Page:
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Powered Suits Will Aid Care and Rehabilitation (August 28, 2003)

powerd suit
Testing a "powered suit" (Jiji)
"Powered suits" that support disabled or elderly individuals in their physical activities are now under development. One type of powered suit is designed to be worn by people who have difficulty walking or performing actions such as standing up or sitting down. These suits work by supplementing the wearer's own physical strength and can be used for everyday activities such as walking or for rehabilitation. Another type of powered suit is designed to be worn by caregivers and boosts their strength to help them perform physical tasks, such as lifting the people they care for. Researchers from both industry and academia are involved in developing these suits and are continually improving their designs with the goal of making them available for practical use in care and rehabilitation situations.

Suit Up for a Power Boost
A team of University of Tsukuba researchers led by Professor Sankai Yoshiyuki has developed a suit that supplements the power of the wearer's legs. This suit has two main components: a metal frame that externally supports the legs and has a motor and sensors attached, and a regulator that is carried on the user's back. As the wearer tries to move, the sensors affixed to the surface of the skin instantaneously pick up the faint electrical signals transmitted from the brain to the muscles and attempt to make the motor's action complement the motion of the wearer. With all of its components, the suit weighs some 23 kilograms, but because the heel section is in contact with the ground, the weight is not much of a burden to the user.

As this lower-body suit provides support by moving in a manner that virtually duplicates the wearer's will, it offers high hopes for use as a walking aid or rehabilitation tool for elderly or disabled individuals with reduced physical strength. The suit can also perform preprogrammed actions, a feature that offers an array of potential applications. For example, it could be used in sports training. In this scenario, muscle signals from an elite athlete would first be input into the device. Users could put on the suit and directly experience the movements of the athlete; this experience would help them get more out of their training. Sankai and his team also plan to develop an upper-body suit that would boost the user's arm strength. Just one example of many potential applications is that the upper-body suit could be worn by rescue teams engaged in operations at disaster sites.

The work on the suits by Sankai and his team has attracted the attention of Mitsui and Co. and a group of small businesses in Ota Ward, Tokyo, which is known as a hive of innovative business activity. The firms have agreed to cooperate with the University of Tsukuba in taking the development of the suits to the next level.

At the Kanagawa Institute of Technology, meanwhile, a team of researchers led by Professor Yamamoto Keijiro of the Department of Welfare Systems Engineering is conducting trials of a "power assist suit" to be worn by caregivers. When the wearer of this suit tries to lift someone, sensors detect the hardness of their muscles, and a pump on the back of the suit springs into action, inflating airbag-like compressed-air actuators positioned in the arm, lower back, and knee areas. The inflated actuators provide support for the muscles of the wearer. In Japan's graying society, in an increasing number of cases the only people available to care for elderly people are family members who are elderly themselves. Caring for someone is physically demanding work, and cases of physical injuries such as strained backs are on the rise. The suit supports this physical labor by giving wearers approximately twice their natural strength.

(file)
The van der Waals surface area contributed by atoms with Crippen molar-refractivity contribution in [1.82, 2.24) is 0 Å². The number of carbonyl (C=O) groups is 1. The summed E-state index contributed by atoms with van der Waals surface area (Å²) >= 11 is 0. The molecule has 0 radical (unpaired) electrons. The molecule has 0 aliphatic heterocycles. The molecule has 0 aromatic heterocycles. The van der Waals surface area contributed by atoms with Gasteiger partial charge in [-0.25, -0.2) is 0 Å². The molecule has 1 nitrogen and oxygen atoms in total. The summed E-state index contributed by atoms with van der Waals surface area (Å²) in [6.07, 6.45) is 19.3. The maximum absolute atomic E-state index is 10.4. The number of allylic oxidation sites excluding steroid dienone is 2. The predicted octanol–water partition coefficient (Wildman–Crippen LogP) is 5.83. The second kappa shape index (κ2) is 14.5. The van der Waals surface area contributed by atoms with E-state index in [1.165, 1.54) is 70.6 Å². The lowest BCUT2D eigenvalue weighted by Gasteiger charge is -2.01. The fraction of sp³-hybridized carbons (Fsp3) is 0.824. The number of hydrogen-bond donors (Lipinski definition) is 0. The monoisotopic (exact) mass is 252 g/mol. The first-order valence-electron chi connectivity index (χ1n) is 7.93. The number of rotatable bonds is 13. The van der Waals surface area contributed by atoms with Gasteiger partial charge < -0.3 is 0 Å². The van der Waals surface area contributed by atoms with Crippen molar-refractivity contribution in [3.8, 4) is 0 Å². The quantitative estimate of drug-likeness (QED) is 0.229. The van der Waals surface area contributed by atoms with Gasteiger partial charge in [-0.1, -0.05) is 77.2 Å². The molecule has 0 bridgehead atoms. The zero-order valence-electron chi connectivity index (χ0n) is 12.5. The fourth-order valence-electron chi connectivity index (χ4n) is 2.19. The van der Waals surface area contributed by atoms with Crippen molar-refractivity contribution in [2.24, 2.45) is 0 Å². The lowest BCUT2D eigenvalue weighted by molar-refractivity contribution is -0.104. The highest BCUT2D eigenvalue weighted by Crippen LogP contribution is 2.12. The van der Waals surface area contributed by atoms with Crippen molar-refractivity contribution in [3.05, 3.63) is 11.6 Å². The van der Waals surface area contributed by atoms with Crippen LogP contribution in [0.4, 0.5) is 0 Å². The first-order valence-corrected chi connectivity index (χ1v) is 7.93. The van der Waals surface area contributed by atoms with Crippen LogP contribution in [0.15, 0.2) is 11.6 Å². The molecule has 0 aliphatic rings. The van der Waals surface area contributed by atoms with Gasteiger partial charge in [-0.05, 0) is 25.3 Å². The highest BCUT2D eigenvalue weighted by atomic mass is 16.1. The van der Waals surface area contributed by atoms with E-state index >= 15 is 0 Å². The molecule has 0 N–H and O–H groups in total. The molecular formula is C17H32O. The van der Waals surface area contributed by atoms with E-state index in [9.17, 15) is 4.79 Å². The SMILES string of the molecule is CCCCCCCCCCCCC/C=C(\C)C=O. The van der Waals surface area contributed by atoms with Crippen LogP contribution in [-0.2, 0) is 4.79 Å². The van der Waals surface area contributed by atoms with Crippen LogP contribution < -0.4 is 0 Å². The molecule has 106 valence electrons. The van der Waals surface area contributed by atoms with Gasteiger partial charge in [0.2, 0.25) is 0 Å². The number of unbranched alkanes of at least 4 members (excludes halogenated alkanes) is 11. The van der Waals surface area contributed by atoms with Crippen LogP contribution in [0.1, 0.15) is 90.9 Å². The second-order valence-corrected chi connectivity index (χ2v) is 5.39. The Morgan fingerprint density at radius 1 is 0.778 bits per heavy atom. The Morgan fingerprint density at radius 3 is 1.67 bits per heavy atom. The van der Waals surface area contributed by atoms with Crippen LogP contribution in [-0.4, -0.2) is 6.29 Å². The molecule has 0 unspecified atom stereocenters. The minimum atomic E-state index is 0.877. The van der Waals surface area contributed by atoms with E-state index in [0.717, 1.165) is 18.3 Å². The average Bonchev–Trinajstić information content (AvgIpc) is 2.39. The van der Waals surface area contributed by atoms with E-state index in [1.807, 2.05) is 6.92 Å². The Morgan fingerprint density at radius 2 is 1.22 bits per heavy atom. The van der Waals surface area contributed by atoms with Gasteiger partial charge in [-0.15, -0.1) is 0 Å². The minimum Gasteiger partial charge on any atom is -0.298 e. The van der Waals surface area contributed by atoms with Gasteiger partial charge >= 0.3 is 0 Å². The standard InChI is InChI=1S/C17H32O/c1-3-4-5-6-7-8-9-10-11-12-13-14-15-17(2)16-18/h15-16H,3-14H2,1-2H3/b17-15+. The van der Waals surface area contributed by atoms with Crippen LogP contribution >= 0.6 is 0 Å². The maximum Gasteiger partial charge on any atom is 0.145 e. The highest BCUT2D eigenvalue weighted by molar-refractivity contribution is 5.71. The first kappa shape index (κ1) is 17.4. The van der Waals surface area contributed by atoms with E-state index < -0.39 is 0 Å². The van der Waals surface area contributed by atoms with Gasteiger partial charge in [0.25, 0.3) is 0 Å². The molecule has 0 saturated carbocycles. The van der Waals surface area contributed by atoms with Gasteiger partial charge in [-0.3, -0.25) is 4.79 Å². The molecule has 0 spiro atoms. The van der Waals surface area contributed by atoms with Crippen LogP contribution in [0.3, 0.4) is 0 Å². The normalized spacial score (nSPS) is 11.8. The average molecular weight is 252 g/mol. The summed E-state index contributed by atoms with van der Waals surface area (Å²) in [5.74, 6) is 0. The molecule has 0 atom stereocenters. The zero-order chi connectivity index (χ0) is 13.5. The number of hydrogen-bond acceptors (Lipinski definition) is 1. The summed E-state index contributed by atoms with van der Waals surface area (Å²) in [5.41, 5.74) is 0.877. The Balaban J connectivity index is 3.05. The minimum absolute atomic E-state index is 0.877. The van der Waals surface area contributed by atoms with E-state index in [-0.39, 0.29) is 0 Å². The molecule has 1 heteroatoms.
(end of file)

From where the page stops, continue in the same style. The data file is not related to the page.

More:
Industry and Academia Working Together
Many other organizations in Japan are involved in the development of power suits. One example is Matsushita Electric Industrial Co., which in June 2003 established a new company to research "wearable assistance" technologies. The new company is building a research organization, made up of alliances between academia and industry, which will team up with university laboratories to research and develop prototypes of wearable care and rehabilitation aids. As its first project, the research organization plans to develop equipment that supports the activities of individuals with physical disabilities. It hopes to put a model into practical use by 2008.

With a number of different teams working to improve the lives of both caregivers and care receivers by developing powered suits, it may not be long before such devices are a regular feature of a society where the need for nursing care will increase as the population ages.

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Related Web Sites
Sankai Yoshiyuki
Mitsui and Co.
Kanagawa Institute of Technology
Matsushita Electric Industrial Co.

Copyright (c) 2004 Web Japan. Edited by Japan Echo Inc. based on domestic Japanese news sources. Articles presented here are offered for reference purposes and do not necessarily represent the policy or views of the Japanese Government.

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